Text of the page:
Counts II through IV realleged the substance of count I and requested identical relief. Count II charged that the tuition increase was unreasonable and constituted a material breach of their agreement with Northwestern. In count III plaintiffs charged that the increase in tuition amounted to moral duress of plaintiffs. Count IV claims that by virtue of defendants' past promises they were estopped from imposing the tuition increase.
Plaintiffs, by amendment to the complaint, attached a letter written by Northwestern's president explaining the need for the tuition increase. He stated the decision was prompted by two factors: First, Federal funding had decreased 50% and State funding was committed to faculty salaries. Second, the reserve created by the tuition increase would enable the school to extend grants to persons without financial resources, while imposing a greater burden on those better able to afford it. Thus, the school would be able to select students on the basis of academic achievement rather than have students, in effect, select Northwestern on the basis of their ability to pay. The letter also outlined student loan programs whereby the borrower would not be required to pay more than six percent of taxable income during the repayment period and could obtain an additional three years to retire the loan. If the loan then had not been repaid, the school would be prepared to cancel the balance. As a result of the additional funds available, the maximum debt required to be incurred by any student would not exceed $22,500, an increase of two percent over the maximum indebtedness requirement of the previous year.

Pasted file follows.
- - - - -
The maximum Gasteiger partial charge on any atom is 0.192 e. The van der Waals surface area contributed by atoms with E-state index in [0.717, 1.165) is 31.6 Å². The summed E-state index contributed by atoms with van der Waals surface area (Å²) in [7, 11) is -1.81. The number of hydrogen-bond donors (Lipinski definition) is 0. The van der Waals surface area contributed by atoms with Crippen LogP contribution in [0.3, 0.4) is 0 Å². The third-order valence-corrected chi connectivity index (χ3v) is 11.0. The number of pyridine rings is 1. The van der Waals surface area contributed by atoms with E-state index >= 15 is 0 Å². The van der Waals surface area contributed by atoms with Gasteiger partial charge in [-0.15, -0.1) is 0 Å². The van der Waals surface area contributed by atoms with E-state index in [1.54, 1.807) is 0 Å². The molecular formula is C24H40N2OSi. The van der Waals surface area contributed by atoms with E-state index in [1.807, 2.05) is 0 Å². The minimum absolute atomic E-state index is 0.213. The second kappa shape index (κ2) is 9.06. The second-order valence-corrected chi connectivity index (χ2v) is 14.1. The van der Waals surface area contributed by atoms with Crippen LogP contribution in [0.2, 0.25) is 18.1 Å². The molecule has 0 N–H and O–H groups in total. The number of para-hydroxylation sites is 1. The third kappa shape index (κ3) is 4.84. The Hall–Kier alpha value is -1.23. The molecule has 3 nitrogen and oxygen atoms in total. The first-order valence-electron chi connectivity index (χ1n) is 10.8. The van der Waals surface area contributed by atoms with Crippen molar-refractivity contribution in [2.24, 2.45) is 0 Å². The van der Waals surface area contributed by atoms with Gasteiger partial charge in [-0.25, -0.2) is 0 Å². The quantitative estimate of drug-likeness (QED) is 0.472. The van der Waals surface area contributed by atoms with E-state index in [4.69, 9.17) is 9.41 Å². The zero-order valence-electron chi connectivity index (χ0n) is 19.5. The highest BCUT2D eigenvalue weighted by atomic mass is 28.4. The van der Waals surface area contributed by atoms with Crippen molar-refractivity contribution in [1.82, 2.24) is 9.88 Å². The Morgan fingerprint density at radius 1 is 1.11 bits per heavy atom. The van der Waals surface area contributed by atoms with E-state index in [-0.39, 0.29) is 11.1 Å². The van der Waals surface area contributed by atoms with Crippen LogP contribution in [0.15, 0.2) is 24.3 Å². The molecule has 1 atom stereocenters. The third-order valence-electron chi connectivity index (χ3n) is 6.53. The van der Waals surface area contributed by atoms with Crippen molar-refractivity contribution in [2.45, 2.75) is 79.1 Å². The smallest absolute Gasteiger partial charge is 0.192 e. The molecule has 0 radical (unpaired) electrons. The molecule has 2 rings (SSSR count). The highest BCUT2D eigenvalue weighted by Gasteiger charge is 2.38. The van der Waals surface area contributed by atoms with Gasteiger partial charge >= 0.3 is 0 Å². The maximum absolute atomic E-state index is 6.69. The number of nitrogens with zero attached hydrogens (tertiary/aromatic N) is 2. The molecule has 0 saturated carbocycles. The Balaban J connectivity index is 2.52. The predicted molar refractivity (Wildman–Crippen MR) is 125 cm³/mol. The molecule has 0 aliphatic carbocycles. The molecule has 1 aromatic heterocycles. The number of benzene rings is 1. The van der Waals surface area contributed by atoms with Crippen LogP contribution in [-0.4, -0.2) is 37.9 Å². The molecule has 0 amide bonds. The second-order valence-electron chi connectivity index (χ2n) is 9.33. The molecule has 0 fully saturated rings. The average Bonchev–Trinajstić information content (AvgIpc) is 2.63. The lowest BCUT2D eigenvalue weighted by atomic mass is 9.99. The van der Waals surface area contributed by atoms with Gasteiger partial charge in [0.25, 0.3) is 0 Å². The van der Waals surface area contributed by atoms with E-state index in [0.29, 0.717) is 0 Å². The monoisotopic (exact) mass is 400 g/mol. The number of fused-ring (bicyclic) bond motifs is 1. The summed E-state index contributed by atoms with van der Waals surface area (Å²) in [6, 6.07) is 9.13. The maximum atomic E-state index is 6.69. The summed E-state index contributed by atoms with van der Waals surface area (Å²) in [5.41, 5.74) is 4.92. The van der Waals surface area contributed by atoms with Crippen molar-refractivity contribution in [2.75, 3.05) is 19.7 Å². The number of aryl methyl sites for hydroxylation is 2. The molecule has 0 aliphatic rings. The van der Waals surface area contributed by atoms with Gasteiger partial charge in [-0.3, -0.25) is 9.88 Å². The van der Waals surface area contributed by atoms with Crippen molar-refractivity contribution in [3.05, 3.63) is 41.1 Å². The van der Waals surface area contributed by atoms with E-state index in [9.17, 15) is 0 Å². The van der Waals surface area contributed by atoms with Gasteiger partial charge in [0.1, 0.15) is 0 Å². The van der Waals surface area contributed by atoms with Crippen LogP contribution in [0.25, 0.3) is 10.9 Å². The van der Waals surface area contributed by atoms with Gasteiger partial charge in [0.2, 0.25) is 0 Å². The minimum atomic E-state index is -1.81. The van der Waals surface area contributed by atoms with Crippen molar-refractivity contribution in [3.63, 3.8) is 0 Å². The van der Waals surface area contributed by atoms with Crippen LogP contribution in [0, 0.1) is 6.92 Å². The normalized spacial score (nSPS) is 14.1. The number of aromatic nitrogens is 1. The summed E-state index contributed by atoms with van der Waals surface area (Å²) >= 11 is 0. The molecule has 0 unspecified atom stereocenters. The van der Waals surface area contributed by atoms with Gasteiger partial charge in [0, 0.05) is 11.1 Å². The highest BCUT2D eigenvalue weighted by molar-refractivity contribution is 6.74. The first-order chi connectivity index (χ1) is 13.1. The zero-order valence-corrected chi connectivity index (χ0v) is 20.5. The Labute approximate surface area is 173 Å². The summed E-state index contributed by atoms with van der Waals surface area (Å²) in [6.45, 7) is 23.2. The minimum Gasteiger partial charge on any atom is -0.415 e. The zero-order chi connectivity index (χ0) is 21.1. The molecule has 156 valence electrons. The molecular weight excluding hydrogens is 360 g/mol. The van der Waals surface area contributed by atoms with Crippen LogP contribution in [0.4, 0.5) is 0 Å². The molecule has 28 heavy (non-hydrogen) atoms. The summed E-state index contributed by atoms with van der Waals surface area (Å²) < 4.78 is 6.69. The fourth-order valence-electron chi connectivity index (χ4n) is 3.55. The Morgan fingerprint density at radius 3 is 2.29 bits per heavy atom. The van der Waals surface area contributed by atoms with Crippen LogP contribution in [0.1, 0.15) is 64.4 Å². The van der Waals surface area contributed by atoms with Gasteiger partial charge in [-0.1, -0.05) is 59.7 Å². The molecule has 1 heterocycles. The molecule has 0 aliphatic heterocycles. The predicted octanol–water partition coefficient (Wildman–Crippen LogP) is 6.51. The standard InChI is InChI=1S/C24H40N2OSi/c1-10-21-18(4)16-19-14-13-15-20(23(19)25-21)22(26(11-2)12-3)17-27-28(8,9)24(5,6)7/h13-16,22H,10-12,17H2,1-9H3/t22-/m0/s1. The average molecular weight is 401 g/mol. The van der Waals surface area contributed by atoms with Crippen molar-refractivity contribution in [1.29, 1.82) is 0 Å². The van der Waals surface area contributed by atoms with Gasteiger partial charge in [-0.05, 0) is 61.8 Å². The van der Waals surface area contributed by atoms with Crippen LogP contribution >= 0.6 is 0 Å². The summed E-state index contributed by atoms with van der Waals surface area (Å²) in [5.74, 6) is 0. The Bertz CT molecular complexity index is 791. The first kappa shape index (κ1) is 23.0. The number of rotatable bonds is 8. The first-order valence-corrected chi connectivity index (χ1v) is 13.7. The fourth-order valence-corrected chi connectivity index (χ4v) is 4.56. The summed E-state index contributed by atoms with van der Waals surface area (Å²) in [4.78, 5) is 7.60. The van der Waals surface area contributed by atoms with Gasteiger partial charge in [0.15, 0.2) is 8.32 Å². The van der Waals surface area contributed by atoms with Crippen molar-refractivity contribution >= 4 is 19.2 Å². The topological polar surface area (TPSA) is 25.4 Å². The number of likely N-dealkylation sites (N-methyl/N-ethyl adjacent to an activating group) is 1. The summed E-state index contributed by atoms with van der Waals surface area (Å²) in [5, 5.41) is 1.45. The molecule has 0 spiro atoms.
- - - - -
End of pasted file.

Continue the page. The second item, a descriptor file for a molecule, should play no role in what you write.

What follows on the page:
In its order granting Northwestern's motion to dismiss, the trial court found "there was no binding contract, concerning 1977-78 or other future tuition at Northwestern University Medical School." The court noted that in the absence of such a contract it could not establish or change tuition rates.
Plaintiffs contend that the trial court erred in finding that the parties had not entered into a binding contract regarding future tuition rates. They maintain that the language in the medical school catalogues providing that tuition rates are subject to change "without notice" or "on short notice" does not imply that defendants' right to increase tuition is unfettered. They argue that defendants are bound by a standard of reasonableness in deciding whether and by what amount to raise tuition. Under the trial court's ruling, plaintiffs contend that defendants are free to raise tuition by any amount, however exorbitant.